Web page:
The Bok’s overall record against France is
not too bad: Played 38, won 21, lost 11, drawn 6. And for games played in
France the record is fairly similar: Played 17, won 11, lost 5, drawn 1.
However the last 4 games played in France
have been won by the Les Bleus, meaning that the Boks last won in France in
1997, when the Boks hammered the home side 52-10 at Parc des Princes. And at
the venue for Saturday’s Test, the Stade de France, France have won both Tests
played there, 20-10 in 2001 and 26-20 in 2005.
In the French internal league, the Top 14, after
11 rounds of competition this year, only 5 points separates the top 10 teams,
with most teams having won 6 and lost 5. And out of the last 10 results, the
home side has won 9 of them, the anomaly being a 22 all draw between Castres and
Clermont on November 1.
Point being … The French do not lose at
In fact, for a long period of time, there
was a not so gentlemanly agreement between clubs that basically guaranteed a
win for the home side … And woe betide anyone who tried to break the agreement.
Players would literally fear for their lives at some away games.
Sure things have moved on a little, but the
French still guard that home record fiercely. And while they are often “Shit or
Champagne” out back, they continue to breed industrially physical tight
forwards that look like chunks of granite smeared in Vaseline. Chunks of
granite who regard the scrum as the ultimate physical challenge.
And at the Stade de France, against one of
the better scrums in world rugby, we unleash Coenie Oosthuizen as the starting
Springbok tighthead prop for the first time. Not good enough to start against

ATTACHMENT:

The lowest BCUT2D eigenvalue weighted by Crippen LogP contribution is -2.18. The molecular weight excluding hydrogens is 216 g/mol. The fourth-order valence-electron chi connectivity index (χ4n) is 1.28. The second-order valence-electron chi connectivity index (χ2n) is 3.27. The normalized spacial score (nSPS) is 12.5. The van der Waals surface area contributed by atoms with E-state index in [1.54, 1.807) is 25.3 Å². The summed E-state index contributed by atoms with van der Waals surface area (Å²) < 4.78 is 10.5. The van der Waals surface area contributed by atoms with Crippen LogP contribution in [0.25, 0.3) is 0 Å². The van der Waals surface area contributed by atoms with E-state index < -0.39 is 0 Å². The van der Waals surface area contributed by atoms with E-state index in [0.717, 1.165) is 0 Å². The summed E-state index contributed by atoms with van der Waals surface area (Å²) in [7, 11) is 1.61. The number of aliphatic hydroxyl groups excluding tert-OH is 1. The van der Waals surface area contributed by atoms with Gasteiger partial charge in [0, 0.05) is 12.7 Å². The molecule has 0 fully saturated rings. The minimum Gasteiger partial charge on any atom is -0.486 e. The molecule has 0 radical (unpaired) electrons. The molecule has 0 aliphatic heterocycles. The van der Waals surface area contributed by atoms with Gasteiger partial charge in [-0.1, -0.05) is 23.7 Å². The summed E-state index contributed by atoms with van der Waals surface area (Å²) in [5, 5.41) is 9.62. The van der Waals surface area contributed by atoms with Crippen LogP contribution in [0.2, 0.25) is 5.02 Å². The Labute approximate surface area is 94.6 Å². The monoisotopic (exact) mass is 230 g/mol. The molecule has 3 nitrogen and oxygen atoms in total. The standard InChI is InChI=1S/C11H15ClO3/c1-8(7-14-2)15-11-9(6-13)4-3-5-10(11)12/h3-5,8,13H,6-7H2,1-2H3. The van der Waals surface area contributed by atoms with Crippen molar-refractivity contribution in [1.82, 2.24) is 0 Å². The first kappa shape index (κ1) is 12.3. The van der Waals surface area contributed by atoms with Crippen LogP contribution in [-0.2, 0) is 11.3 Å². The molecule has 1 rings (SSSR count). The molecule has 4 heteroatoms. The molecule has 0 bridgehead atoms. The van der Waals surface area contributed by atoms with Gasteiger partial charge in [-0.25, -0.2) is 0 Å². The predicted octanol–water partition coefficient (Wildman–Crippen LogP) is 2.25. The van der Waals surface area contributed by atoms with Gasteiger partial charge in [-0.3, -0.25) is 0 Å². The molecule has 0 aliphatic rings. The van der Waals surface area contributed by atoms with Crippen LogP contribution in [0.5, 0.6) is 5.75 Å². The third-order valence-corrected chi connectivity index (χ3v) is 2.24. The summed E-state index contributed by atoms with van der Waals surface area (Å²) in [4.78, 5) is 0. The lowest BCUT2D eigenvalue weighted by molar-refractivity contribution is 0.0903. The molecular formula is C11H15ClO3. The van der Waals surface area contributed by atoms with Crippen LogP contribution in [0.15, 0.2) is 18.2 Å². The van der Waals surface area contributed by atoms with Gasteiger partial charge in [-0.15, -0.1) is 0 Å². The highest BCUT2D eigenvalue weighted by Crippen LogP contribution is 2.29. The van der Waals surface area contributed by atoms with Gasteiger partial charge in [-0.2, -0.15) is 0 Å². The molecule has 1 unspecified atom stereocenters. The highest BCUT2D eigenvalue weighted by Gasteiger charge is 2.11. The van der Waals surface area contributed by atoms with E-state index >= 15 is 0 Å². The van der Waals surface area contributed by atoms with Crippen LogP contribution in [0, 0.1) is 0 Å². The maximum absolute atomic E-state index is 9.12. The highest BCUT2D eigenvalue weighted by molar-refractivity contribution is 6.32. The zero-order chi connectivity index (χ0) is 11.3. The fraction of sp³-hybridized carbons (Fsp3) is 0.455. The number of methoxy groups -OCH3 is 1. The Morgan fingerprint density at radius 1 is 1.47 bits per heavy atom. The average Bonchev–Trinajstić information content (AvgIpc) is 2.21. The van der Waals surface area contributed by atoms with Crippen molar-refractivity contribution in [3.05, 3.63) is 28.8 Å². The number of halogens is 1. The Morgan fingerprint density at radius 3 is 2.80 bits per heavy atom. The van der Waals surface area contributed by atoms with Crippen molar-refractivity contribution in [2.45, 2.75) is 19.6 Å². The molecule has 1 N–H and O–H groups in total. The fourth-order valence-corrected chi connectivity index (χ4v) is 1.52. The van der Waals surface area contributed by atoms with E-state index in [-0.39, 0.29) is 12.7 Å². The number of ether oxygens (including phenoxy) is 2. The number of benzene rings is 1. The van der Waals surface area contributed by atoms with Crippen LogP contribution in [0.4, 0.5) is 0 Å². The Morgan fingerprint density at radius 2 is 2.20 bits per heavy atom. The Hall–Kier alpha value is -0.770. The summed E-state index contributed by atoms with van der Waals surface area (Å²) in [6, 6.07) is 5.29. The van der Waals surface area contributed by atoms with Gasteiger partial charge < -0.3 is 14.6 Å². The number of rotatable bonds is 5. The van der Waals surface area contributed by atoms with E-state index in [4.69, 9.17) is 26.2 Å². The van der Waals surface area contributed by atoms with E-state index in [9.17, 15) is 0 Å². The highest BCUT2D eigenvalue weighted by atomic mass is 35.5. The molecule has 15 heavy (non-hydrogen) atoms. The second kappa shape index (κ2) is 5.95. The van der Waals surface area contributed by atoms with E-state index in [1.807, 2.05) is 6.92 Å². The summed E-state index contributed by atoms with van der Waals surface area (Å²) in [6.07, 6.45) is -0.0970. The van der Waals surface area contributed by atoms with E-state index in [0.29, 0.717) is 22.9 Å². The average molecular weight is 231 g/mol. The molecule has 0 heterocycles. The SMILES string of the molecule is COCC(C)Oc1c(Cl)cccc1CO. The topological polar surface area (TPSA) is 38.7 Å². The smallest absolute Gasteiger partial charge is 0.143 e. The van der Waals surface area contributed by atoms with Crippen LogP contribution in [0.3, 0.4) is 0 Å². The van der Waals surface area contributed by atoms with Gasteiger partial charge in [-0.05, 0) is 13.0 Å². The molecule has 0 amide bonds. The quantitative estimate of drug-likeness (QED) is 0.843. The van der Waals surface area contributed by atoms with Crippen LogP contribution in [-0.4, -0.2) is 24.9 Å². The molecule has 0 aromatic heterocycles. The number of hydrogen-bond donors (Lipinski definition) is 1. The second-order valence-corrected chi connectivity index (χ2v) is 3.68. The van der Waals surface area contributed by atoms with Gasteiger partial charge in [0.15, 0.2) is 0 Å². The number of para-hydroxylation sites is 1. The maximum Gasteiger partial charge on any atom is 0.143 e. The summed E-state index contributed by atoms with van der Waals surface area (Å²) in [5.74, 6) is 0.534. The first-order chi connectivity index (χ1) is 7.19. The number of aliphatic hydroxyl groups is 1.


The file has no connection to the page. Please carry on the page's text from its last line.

Wales and Scotland given that he was a “Work in progress” in terms of his
conversion from loosehead to tighthead, after 20 minutes on the skating rink
that was Millennium Stadium, and 43 minutes on the cabbage patch that was
Murrayfield, he is now good to go?
“It’s unfair to keep starting props ahead
of him” say the coaching staff this week … No bloody kidding! Surely if you are
good enough to bench for the Boks, you are good enough to start? What happens
if the tighthead pulls a hamstring running onto the field? Don’t laugh, it’s
been done before …
As the poor 3 of you who read this column
regularly will know, I am not close to being convinced that Oosthuizen is the
man for the job, but given that Heyneke Meyer is, it is only fair and just that
the burly Free Stater be given a chance to prove his coach right or wrong.
Prove him right, and I will suck eggs while eating humble pie, and more
importantly, shut the hell up on the subject. Prove him wrong, and I will hold
back on the “I told you so’s” for as long as possible.
And given Meyer’s obsession with having
Oosthuizen as the tighthead cover on the bench, the Boks now head into the final
game of the year with a player starting at tighthead for the first time, and a
debutant tighthead on the bench. How Lourens Adriaanse has not been given a
single minute of game time in his months with the team this year is beyond me.
Tighthead prop is probably the only
position in which we do not know who our backup players are. So at least we
will get some answers to some pretty important questions on Saturday. That the
answers might dictate the outcome of the game is a bit of a worry.
Tank is a former Western Province tighthead prop and editor of the recently launched free monthly digital rugby magazine called SCRUM
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